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Where is the Profitability in the Manuka Honey Production in Northland?

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Executive Summary

The Manuka honey industry in New Zealand underwent a massive change in December 2017 with the new definition for Manuka honey released by the Ministry for Primary Industries (MPI). The new definition of Manuka honey was released in response to the growing concerns of fraudulent honey being sold as Manuka honey and damaging the brand’s integrity. The change in definition caused many Northland beekeepers to have their business become unprofitable due to old fashioned beekeeping practices, which caused the Manuka honey produced to fail when tested.

The change to the Manuka honey definition and the significant challenges Northland beekeepers face in terms of unfavourable spring weather, early Manuka flowering times, swarming, and access to early honey flows has caused many small beekeepers to close their business since 2017.

There is a general belief that beekeeping in Northland is too risky and that there is no profitability remaining in the Manuka honey in the region. This project sets out to determine if the Northland Manuka honey industry is profitable and, if so, how to unlock it. A comparison is made between Northland and Waikato to highlight the risks of beekeeping in Northland and determine the key focus areas that can reduce these risks and deliver profitability.

Using the data provided in MPI’s Apiculture Monitoring Reports from June 2008 to June 2018, it is clear that a ~12% net profit before tax was achieved during these ten years in Northland. At ~12%, this profitability is exposed to significant downward pressure due to overstocking of beehives in the region and unsettled weather.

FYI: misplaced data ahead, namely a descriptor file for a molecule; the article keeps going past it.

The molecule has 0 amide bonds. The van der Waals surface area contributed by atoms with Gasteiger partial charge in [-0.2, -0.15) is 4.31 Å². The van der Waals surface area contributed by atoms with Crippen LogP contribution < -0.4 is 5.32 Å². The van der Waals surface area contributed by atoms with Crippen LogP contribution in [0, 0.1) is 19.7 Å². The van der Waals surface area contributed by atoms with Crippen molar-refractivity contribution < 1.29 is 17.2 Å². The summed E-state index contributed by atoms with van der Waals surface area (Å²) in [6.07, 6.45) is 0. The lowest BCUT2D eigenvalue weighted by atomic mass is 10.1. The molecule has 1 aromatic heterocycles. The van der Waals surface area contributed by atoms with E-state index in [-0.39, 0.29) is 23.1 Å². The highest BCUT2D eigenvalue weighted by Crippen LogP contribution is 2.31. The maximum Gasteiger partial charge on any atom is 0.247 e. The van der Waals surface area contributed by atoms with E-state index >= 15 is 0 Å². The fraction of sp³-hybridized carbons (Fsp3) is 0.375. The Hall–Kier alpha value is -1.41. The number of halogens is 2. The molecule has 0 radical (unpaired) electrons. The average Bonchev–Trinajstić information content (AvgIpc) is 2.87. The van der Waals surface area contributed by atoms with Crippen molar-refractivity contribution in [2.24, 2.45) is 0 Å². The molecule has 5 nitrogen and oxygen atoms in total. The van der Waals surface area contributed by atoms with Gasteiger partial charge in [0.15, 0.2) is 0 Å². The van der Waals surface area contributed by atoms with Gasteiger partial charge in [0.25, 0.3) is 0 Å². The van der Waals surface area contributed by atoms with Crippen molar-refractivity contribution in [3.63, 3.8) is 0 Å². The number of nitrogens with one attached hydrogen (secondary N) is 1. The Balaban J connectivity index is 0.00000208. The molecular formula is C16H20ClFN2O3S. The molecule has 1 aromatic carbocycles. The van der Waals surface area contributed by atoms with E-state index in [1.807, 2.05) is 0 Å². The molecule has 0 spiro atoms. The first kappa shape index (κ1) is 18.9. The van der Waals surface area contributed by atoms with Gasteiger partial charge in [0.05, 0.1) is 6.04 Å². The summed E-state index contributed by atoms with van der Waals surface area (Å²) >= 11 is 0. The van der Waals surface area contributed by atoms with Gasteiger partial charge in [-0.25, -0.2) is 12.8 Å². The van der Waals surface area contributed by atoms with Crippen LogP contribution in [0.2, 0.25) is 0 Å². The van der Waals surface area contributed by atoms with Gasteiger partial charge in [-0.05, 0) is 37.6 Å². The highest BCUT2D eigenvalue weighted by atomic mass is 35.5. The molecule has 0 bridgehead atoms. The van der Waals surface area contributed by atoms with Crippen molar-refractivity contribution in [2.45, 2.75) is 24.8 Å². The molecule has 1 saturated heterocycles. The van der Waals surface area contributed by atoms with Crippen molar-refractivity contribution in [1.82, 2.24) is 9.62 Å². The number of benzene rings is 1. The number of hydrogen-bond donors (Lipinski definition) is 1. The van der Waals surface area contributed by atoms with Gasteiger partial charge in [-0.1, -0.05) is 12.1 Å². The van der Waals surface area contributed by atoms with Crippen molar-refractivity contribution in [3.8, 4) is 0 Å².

The findings from this study suggest that Northland beekeepers can improve this profitability to greater than 20% consistently over the long term by doing the following:

  • Reducing beehive stocking rate in the region to one beehive per one and a half hectares of Manuka resource.
  • Stop boundary stacking beehives to reduce poaching of Manuka nectar from neighbouring properties and so reduce the overall land royalty payment per beekeeper.
  • Securing good wintering apiary sites to protect beehives from Karaka and Kowhai poisoning will ensure the healthiest bee colonies are placed into Manuka honey production.
  • As Northland beekeepers experience an increase in operational cost related to the extended honey season, caused by warmer weather conditions year-round, producing the highest $/Kg Manuka honey is critical.
  • An average of 18 kg of honey per beehive is the NEW expected yield per beehive in Northland, and of this 18 kg, only 9 kg would pass as mono-floral Manuka honey. Therefore, the beekeeper must ensure this Manuka honey has a minimum dollar value of $50/kg to ensure profitability year on year.
  • The Northland beekeeper requires a mobile beekeeping operation that allows for beehives to be moved to Central North Island to make a second Manuka honey crop to increase profitability to over 30% in an average honey season.

There is profitability in Northland beekeeping; however, it requires the beekeeper to change from the old methods of beekeeping and ensuring all mono-floral Manuka honey is isolated to capture all the dollar value available. In doing so, the profitability of greater than 20% is achievable for a Northland commercial beekeeping business.

Read the full report:
Where is the Profitability in the Manuka Honey Production in Northland?

Keegan Blignaut, Kellogg Course 41, 2020

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